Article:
The Council on Foreign Relations’ report on South Asia echoes the views expressed by Timothy Hoyt in his Congressional testimony.
CFR Press Release and a link to the report.
Extract from the Executive Summary.
Pakistan presents one of the most complex and difficult challenges facing U.S. diplomacy anywhere in the world today. Its political instability, entrenched Islamist extremism, economic and social weaknesses, and dangerous confrontation with India have cast dark shadows over the nuclear-armed nation. Even though Pakistan offers valuable help in rooting out al-Qaeda remnants, it has failed to prevent Islamist terrorists from using its territory as a base for armed attacks on Kashmir and Afghanistan. The United States has a major stake in a stable Pakistan at peace with itself and its neighbors and should be prepared to provide substantial assistance toward this end. The extent of U.S. assistance, however, should be calibrated with Islamabad’s own performance and conduct.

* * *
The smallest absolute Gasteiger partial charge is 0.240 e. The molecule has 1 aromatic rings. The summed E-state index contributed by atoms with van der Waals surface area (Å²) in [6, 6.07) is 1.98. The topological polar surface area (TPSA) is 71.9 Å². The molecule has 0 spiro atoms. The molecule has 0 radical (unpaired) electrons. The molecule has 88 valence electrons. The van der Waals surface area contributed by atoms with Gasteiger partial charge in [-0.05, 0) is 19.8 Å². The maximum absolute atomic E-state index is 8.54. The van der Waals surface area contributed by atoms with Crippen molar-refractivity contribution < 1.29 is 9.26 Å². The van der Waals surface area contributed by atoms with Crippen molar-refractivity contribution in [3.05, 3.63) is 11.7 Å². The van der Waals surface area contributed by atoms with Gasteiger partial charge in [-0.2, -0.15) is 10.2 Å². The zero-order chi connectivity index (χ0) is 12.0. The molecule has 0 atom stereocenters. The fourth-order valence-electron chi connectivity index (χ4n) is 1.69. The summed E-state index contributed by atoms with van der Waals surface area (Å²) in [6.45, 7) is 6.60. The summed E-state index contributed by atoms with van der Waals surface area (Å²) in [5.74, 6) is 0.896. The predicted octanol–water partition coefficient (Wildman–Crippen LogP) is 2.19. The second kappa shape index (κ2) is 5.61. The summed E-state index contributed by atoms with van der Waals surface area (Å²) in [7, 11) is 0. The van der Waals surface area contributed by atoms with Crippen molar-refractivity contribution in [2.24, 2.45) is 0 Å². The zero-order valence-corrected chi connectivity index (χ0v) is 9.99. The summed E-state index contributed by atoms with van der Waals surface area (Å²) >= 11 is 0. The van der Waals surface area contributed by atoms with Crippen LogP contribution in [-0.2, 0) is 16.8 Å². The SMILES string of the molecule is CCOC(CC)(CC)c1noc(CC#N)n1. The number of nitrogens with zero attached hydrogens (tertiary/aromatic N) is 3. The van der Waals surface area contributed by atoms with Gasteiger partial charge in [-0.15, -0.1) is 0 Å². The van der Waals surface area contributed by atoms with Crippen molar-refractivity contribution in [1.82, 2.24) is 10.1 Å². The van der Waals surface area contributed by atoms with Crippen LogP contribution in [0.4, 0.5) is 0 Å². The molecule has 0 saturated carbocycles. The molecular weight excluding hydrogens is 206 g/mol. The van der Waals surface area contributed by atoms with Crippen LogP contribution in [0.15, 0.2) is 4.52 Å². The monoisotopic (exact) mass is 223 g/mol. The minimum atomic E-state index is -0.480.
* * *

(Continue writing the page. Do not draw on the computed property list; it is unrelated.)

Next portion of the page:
- Congress should authorize the Bush administration proposal for $3 billion in economic and security assistance for the five years starting with FY 2005. This package should, however, be revised so that it includes more economic and less security aid. Instead of the 50-50 split that the Bush administration wants, two thirds of U.S. aid should go for economic and social programs and only one-third for security assistance.
- Assistance above a baseline level ($300 million annually over five years for a total of $1.5 billion) should be conditioned on Pakistan’s progress in implementing economic and political reforms, barring the use of its territory to sustain insurgencies against its neighbors, and fulfilling nonproliferation responsibilities.
- The United States should also ease restrictions on Pakistani textile imports into the United States and avoid new barriers after the multifiber agreement comes into effect in 2005.